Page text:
In the strongly worded document, the group condemned the 1997 Food and Nutrition Board (FNB) recommendations for vitamin D, stating "The 1997 FNB recommendations offend the most basic principles of pharmacology and toxicology, leading us to conclude that the current official guidelines and limitations for vitamin D intakes are scientifically indefensible."
In addition to warning that the consumption of cod liver oil could easily lead to Vitamin A toxicity, the above experts recommended healthy children take 1,000 IU/day of vitamin D for every 25 pounds of body weight. In some cases this is more than 10x current recommendations for children by the government and professional organizations.
Finally, the group recommended that "children with chronic illness such as autism, diabetes, and/or frequent infections" may need to take even more vitamin D, "doses adequate to maintain their 25-hydroxy vitamin D in the mid normal of the reference range (65 ng/ml) - and should be so supplemented year around." Less than 1% of American children currently have such levels.

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Monday, 10 November 2008
Nov 2008 issue of Cancer Epidemiol Biomarkers Prev.
Lung cancer is a very dangerous health situation and the prognosis for the disease is very poor. You definitely don't want to wait and develop the disease, and then think about doing something. According to statistics from the U.S. government, more than 200,000 people in the U.S. are diagnosed with lung cancer every year. Overall, more than 160,000 die from the disease each year.

So what can you do to prevent lung cancer? We already know that significant levels of physical activity are protective. And so is a diet high in fruits and vegetables, because of the increased amounts of antioxidants, Vit. E, C, and minerals like selenium. Reducing your exposure to environmental pollutants is important, as well as proper sleep, and decreasing stress and fatigue.
This new study showed once again that high levels of serum 25-hydroxyvitamin D [25(OH)D] was linked with reduced risk of lung cancer.
Researchers at the National Public Health Institute in Helsinki, Finland looked at data on serum vitamin D levels and cases of lung cancer for 6,937 men and women.   During a maximum follow-up of 24 years, 122 cases of lung cancer were recorded.
An association between vitamin D and lung cancer risk was observed for the highest levels versus the lowest. For women, those who had the highest levels of vitamin D in their blood were 84% less likely to develop lung cancer.   For younger participants, those with highest levels were 66% less likely to have the disease compared to those with the lowest levels.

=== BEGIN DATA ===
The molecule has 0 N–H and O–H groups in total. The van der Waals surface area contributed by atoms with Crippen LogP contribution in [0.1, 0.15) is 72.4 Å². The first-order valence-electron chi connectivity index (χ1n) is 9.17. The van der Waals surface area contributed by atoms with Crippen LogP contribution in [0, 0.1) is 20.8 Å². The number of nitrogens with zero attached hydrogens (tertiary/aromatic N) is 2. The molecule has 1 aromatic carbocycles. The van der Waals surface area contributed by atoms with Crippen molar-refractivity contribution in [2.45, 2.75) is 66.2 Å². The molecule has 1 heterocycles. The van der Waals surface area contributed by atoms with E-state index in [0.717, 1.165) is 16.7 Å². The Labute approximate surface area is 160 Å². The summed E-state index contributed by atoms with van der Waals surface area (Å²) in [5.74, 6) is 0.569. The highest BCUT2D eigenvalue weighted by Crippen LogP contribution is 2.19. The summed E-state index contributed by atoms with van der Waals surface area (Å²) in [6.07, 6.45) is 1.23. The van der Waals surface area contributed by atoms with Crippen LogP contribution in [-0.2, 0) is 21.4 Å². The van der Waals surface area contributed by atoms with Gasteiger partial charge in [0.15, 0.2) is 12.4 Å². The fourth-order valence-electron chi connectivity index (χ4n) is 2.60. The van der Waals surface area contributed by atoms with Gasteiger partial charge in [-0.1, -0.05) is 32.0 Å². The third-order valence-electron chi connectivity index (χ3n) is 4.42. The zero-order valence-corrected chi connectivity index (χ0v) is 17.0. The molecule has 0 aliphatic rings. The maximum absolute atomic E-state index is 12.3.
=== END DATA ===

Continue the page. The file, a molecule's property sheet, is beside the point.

The researchers concluded, "...women and young participants with a higher level of vitamin D were observed to have a lower lung cancer risk."

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Friday, 07 November 2008

This is an important story to look at, especially since it is hunting season. Health officials in North Dakota are recommending that pregnant women and young children avoid eating meat from wild game killed with lead bullets.


The recommendation is based on a study released November 5 2008 that examined the lead levels in the blood of more than 700 state residents. Those who ate wild game killed with lead bullets appeared to have higher lead levels than those who ate little or no wild game.


The usual tag line appears for a story like this. Everybody is to be assured that the elevated lead levels were not dangerous. Yet North Dakota says pregnant women and children less than six years old should avoid eating venison killed using lead bullets. Lead poisoning can cause learning problems, nutrient deficiencies, neurological problems including convulsions, and in severe cases lead to brain damage and death.


This study, conducted by the federal Centers for Disease Control and Prevention and the North Dakota state health department, is the first to connect lead traces in game with higher lead levels in the blood of game eaters. A separate study by Minnesota's Department of Natural Resources previously found that fragments from lead bullets spread as far as 18 inches away from the wound.


Officials in North Dakota and other states have warned about eating venison killed with lead ammunition since the spring, when a physician conducting tests using a CT scanner found lead in samples of donated deer meat.


This might be a good time to pick up bow hunting if you use lead shot. One useful diagnostic I’ve used to determine heavy metal toxicity related to ammunition is a hair mineral analysis. It might be something to consider if you handle a lot of ammunition.